School briefs for December 14th-20th

11 mins read

Tech education being offered at CODEcamp

Students study web development at USCB. Photo provided.
Students study web development at USCB. Photo provided.

The Beaufort Digital Corridor has announced the launch of CODEcamp, a project-based, introductory code education program designed for busy adults of all backgrounds and experience levels in a convenient, affordable after-hours class format.  

CODEcamp is being offered as a pilot program in partnership with the University of South Carolina Beaufort with the course taught by Dr. Brian Canada, a professor in Computational Science who regularly teaches USCB’s own courses in front-end and back-end web development.    

The in-classroom, eight-week Introduction to Web Development course will be held from 10 a.m. to 12:30 p.m. Saturdays at the Beaufort Digital Corridor’s BASEcamp business incubator at 500 Carteret St.

The cost of the program is $295 with attendance limited to 10 seats. 

One of the four tenets of the Beaufort Digital Corridor is talent. 

“Our goal in launching CODEcamp is to position Beaufort for high-wage tech and knowledge-based companies by improving the technical education skills of our citizens,” said Beaufort City Councilman Stephen Murray.    

“We are pleased to extend our CODEcamp program to Beaufort,” said Charleston Digital Corridor Director Ernest Andrade. “With over 2,000 attendees to the program in Charleston since launch in 2012, many of our graduates are finding employment in the tech industry while other working professionals are able to extend their knowledge by broadening their technical skill set.” 

The initial eight-week Introduction to Web Development course is scheduled to begin Saturday, Feb.17, 2018. Registration is now open.


Students choose name for sheriff’s bloodhound

Beaufort County elementary students voted on a name for the sheriff’s office new bloodhound. Photo provided.
Beaufort County elementary students voted on a name for the sheriff’s office new bloodhound. Photo provided.

Over the past three weeks, Beaufort County Sheriff’s Office Community Resource Officers and K-9 handlers have visited Beaufort County’s public and private elementary schools with its new 6-month-old female bloodhound, asking students to vote on a name for her.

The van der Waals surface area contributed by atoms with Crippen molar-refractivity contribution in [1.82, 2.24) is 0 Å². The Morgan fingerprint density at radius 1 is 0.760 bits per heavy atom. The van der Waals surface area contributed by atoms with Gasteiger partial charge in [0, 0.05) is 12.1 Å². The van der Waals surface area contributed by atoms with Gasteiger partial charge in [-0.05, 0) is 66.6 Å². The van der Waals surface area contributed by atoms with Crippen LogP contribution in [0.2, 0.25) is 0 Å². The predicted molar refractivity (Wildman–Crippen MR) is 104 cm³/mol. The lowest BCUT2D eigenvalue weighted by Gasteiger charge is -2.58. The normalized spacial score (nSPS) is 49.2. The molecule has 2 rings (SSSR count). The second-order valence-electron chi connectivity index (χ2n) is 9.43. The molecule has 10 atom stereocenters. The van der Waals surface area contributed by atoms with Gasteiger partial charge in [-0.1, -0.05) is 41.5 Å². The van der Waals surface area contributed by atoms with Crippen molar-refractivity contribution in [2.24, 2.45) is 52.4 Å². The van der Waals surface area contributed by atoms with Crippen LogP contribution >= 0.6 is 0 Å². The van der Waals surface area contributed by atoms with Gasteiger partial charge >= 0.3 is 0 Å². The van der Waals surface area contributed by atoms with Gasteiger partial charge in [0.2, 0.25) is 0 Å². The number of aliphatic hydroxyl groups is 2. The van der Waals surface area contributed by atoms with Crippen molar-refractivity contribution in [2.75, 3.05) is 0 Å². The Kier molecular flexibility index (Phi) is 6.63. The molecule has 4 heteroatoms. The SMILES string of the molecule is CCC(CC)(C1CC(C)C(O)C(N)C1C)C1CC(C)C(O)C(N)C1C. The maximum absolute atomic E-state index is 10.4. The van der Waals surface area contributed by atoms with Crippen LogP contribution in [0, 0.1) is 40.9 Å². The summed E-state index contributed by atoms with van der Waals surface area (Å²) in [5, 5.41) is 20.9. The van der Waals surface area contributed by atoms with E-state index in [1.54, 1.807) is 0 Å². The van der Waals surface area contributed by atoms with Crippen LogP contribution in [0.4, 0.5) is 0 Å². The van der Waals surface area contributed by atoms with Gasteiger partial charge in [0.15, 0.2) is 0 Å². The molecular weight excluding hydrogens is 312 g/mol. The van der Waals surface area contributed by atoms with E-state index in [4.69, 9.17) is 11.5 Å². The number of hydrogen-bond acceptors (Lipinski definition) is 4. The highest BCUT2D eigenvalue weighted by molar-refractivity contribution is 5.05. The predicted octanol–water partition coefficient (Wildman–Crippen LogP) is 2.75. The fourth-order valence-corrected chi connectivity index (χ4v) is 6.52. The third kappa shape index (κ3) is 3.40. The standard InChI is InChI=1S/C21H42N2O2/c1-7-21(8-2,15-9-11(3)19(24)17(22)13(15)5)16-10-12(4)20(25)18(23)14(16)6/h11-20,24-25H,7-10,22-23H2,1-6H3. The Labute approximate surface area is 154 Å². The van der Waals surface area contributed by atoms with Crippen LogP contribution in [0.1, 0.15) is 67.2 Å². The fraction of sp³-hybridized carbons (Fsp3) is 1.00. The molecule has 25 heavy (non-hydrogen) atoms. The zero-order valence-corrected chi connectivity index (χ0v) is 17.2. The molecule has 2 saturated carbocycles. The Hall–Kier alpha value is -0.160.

The elementary school students were presented with six names to choose from: Sandy, May, Tabby, Starr, Josie and Nosie. 

The name that received the most votes was Starr. 

The new bloodhound’s duties will be to track and help locate missing persons and fleeing fugitives.  

Foundation to present first annual awards

The first annual Lowcountry Lifetime Achievement Awards will be held at 6 p.m. Friday, Jan. 6, 2018, 

The Foundation for Leadership Education will present 12 awards to leaders who have made a profound impact throughout the history of the Lowcountry. 

The event will be black tie with a sit-down dinner, libations and music at the Tabby Place in downtown Beaufort. 

The Foundation for Leadership Education’s (FLE) primary objectives are to support leadership education, promote leadership awareness and to maintain the Lowcountry Lifetime Achievement Awards program. 

The FLE was founded by local leaders of Beaufort County that represented business, community development, education, management and the military.  

Armed with a vision to help “Prepare Tomorrow’s Leaders,” the group committed itself to supporting programs with a commitment to developing well-rounded, open-minded critical thinkers preparing to be the problem-solvers of the future.   

In addition, the founders were dedicated to honoring the history of leadership in the Lowcountry by recognizing individuals and organizations that have contributed to the general welfare and development of the community. 

As a result, the foundation is committed to partnering and funding the following project types:

• Scholarships for students at schools or organizations fully committed to providing a full program of curriculum and activities dedicated to developing leadership skills in youth. Such programs must include credit-bearing courses that lead to a complete course of study.

• Academic scholarships for students entering college and have demonstrated strong leadership skills in high school.  Honorees must be enrolled at an accredited educational institution.